The groupsets themselves are made up of a host of parts including the chainrings, power meter, crank arms, chain, cassette, shifters and derailleurs. While some teams have complete sponsorship from the likes of Shimano, SRAM and Campagnolo, other teams have the flexibility to pick and choose their components in search of those all-important marginal gains.
Power meters are another component that are sponsored items for teams. A device once reserved to the likes of professionals, now riders of all abilities levels can benefit from them. Power meters make use of strain gauges to measure power exerted from the rider's legs, taking the force applied on the component and then calculating the combination of this torque and angular velocity to give a number measured in watts.
Modern power meters will talk to your cycling computer or even your smartphone with Bluetooth, so you can view your power in real-time, as well as upload it to training software to analyse your efforts afterwards.
Stems / Handlebars
As one of the primary contact points a rider has, the handlebar, and the stem that connects it to a bike frame, play a vital role in how a bike rides and handles. A rider's choice in [handlebar] and [stem] relies both on their personal preference, position on the team, or their riding style. Sprinters, for instance, will likely value stiffness and rigidity over compliance, often opting for a one-piece integrated bar and stem. Conversely, climbers or classic's specialists will often opt for the opposite, with a focus on lighter weight, and vertical compliance for reducing road buzz.
While it's commonly thought that carbon fibre is the material of choice, a large number of teams and riders will often opt for aluminium bars. Partly because they're more affordable to replace in the event of an accident, but also because aluminium bars are a common way of bringing an underweight bike up to 6.8kg.
Given the speeds that rider's travel at in the peloton, it's no surprise that the braking systems equipped to Pro-level bikes are amongst the best that money can buy. While some teams stick to tried and true rim brakes, the winds of change are making their way through the WorldTour squads, with the majority of teams now on disc-equipped bikes. The shift to disc-brakes has seen bikes in the WorldTour transform in recent years. Frames have shifted from toeing the line on weight, to incorporating aero design tweaks, wheelsets have become wider to accommodate increased tyre widths, and tubeless tyres are now finding their way onto pro bikes.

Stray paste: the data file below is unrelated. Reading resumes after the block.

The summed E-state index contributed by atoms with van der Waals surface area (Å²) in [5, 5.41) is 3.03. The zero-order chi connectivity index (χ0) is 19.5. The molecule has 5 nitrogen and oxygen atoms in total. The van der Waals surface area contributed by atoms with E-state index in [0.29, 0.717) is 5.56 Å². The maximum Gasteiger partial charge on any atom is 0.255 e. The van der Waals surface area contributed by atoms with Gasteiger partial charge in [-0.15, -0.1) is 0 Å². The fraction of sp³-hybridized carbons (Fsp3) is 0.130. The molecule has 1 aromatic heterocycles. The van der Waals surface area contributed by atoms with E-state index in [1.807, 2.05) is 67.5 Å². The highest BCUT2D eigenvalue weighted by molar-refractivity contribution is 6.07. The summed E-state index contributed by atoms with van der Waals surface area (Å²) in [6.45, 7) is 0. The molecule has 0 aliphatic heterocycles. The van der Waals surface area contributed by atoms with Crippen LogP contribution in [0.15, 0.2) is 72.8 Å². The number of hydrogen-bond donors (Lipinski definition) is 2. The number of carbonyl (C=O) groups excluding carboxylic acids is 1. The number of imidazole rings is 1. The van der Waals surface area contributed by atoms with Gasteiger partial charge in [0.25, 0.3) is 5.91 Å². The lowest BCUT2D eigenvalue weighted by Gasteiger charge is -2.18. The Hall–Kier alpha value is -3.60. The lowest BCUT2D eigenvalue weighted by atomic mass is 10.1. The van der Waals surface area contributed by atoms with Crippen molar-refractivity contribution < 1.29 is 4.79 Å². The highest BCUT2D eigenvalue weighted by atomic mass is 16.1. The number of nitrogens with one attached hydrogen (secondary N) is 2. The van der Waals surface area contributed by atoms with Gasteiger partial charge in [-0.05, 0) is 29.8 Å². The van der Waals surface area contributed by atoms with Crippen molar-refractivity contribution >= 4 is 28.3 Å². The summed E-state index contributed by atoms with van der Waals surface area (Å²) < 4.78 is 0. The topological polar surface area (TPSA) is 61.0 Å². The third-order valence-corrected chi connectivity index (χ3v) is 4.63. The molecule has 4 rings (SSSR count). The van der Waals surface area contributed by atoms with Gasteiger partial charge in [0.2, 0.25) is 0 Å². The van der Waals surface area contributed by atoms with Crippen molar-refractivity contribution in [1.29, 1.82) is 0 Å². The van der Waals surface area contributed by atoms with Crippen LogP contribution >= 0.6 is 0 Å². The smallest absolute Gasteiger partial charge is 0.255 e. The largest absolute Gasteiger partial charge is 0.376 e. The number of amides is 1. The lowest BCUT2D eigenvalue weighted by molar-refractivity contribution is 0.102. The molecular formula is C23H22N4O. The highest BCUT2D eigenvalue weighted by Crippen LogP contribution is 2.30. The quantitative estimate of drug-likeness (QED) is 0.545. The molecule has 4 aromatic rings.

One of the most personal touchpoints on the bike, a saddle is just as unique a choice as music taste. What suits one member of a team may be horrifically uncomfortable for another. While most pro teams will have an equipment supplier, most saddle brands in the peloton will offer riders a myriad of options to choose from.
Short and curved, long and flat, wide, narrow, all options are seemingly accounted for, after all, with riders spending upwards of 20 hours a week on the bike, their perch may be the most critical component on their ride.
Bidons and Bottle Cages
Moving onto accessories and one area that is of paramount importance is ensuring that riders hydration needs are firmly affixed to the frame at all times. As a result, many teams have some of the most robust bidon cages on the market. Brands such as Tacx and Elite seem to supply most of the top teams, with its carbon cages featuring on many bikes.
When it comes to bidons, opaque bottles plastered with sponsors seems to be par for the course. After all, what exactly goes into those bidon's to fuel a rider throughout a race, or a grand tour is often a closely guarded secret, monitored by team doctors and sports scientists.
Computers and Mounts
Finally, moving back to the handlebars, computers, and the metrics they display are of paramount importance to both riders and teams. They allow a rider to monitor power output, cadence, heart rate among other parameters on the fly, and importantly, provide teams with all-important data to ensure their riders are performing and recovering to their full potential.
The units fitted to teams bikes are typically sponsored kit, with all of the main players in the bike computer game such as Wahoo, Garmin, and SRM all featuring throughout the peloton. The computers themselves range from the humble Wahoo Elemnt Bolt and Garmin 820 through to the technological tour de force that is the SRM PC8.
The mounts the computers are attached too are typically amongst the lightest units on offer. Specialist mount suppliers such as K-Edge feature throughout the bunch, as to tethers. Afterall given the increased risk of crashes in the bunch, or a unit being shaken loose over coarse race routes such as those traversed in the Paris – Roubaix, even the Pro's want to ensure their hard-earned ride data isn't lost.
Looking to keep your ride dialled-in like the pros? Check out our dedicated Bike Components page to browse a wide range of contact points and running gear to keep your ride running smoothly.